In one day, Christine Todd Whitman promised Puerto Rico twice as much money as we're going to gift Afghanistan to secure their borders.

It's like a variation of that old joke about owning a boat.

Puerto Rico is a big hole in the ocean that our pandering politicians throw enormous amounts of U.S. Taxpayer's dollars into. It never stops.

3 posted on 12/26/2002 7:32:13 AM PST by 4Freedom
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To: 4Freedom
The tourism dollars they gain and the absence of income tax more than make up for the lost highway funding.
4 posted on 12/26/2002 9:25:07 AM PST by wideawake
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To: wideawake
I believe I read that tourism is only 5% to 8% of their GDP. There were 5 million tourists to the island in 1999.

I'm sure they drink while they're on the island, but it's local consumption that drives the alcohol industry in Puerto Rico. It seems that every second storefront is a bar in some areas I've been through.

Puerto Rico has a labor force of 1.4 million. A third of them work for the government. The electric and water companies are still nationalized. The phone company was only recently sold off.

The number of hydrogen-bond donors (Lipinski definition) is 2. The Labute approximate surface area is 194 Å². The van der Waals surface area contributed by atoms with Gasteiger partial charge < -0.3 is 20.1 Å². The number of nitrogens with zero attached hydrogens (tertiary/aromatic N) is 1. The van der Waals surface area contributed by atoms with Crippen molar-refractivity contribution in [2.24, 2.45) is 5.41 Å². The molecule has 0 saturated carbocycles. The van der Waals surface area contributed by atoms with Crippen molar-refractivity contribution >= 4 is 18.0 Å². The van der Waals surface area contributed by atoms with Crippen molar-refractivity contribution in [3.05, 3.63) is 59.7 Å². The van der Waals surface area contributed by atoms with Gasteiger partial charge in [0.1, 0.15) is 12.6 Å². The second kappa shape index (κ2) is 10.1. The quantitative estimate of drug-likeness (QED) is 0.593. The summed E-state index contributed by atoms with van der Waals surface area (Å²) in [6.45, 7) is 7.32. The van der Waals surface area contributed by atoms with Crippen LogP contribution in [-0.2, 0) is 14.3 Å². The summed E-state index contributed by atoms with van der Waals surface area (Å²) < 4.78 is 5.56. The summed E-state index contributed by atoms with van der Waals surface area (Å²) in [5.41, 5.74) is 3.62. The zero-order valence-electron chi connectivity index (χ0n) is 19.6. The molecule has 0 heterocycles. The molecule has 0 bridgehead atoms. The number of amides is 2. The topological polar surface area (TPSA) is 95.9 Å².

Puerto Rico lists their labor force - by occupation like this:

Agriculture 3%, Industry 20%, Services 77%

Unemployment 12.5%

There's no specific mention of Puerto Rico's government or the U.S. federal government as employers in their 'facts and figures', but I've read it elsewhere.

I believe the U.S. federal government is the next biggest employer. Between the U.S. Post Office, the IRS offices, FEMA, all the military bases, Federal Courts, Border Patrol, DEA, EPA, the new TSA, National Parks, etc., every federal agency has enough offices in Puerto Rico to employ another third I'd bet.

There's no federal income tax paid by most residents of Puerto Rico, but they do pay local income tax.

There are no sales or property taxes to speak of. Thanks to the generosity of the U.S Taxpayers, the ingrates in Puerto Rico don't have worry about taxes like that.

There's also a definite lack of diversity on the island. According to the Census 2000, Puerto Rico is:

8% Black

11.5% Other

80.5% White (mostly Spanish in origin)

There's also no penalty for Puerto Rican terrorists fire bombing Navy convoys on Vieques.

The government of Puerto Rico just let these 4 terrorists go, because they said there was no probable cause to sentence them.

4 Protesters held for allegedly throwing Molotov cocktails at Navy on Vieques.

5 posted on 12/26/2002 12:17:35 PM PST by 4Freedom